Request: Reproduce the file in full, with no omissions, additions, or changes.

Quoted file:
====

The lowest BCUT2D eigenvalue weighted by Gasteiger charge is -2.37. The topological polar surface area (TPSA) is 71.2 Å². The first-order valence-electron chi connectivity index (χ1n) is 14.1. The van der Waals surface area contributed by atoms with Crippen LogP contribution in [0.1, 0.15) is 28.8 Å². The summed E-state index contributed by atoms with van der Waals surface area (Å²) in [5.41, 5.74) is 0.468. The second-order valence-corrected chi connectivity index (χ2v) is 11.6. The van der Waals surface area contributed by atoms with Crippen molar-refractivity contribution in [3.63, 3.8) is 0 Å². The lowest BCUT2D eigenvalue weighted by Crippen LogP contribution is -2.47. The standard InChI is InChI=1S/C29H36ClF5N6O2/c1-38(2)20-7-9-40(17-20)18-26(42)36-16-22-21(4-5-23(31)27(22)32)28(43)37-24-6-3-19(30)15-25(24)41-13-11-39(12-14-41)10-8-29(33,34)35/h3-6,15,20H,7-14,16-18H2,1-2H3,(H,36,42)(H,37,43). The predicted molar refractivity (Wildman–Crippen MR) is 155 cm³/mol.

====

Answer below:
The lowest BCUT2D eigenvalue weighted by Gasteiger charge is -2.37. The topological polar surface area (TPSA) is 71.2 Å². The first-order valence-electron chi connectivity index (χ1n) is 14.1. The van der Waals surface area contributed by atoms with Crippen LogP contribution in [0.1, 0.15) is 28.8 Å². The summed E-state index contributed by atoms with van der Waals surface area (Å²) in [5.41, 5.74) is 0.468. The second-order valence-corrected chi connectivity index (χ2v) is 11.6. The van der Waals surface area contributed by atoms with Crippen molar-refractivity contribution in [3.63, 3.8) is 0 Å². The lowest BCUT2D eigenvalue weighted by Crippen LogP contribution is -2.47. The standard InChI is InChI=1S/C29H36ClF5N6O2/c1-38(2)20-7-9-40(17-20)18-26(42)36-16-22-21(4-5-23(31)27(22)32)28(43)37-24-6-3-19(30)15-25(24)41-13-11-39(12-14-41)10-8-29(33,34)35/h3-6,15,20H,7-14,16-18H2,1-2H3,(H,36,42)(H,37,43). The predicted molar refractivity (Wildman–Crippen MR) is 155 cm³/mol.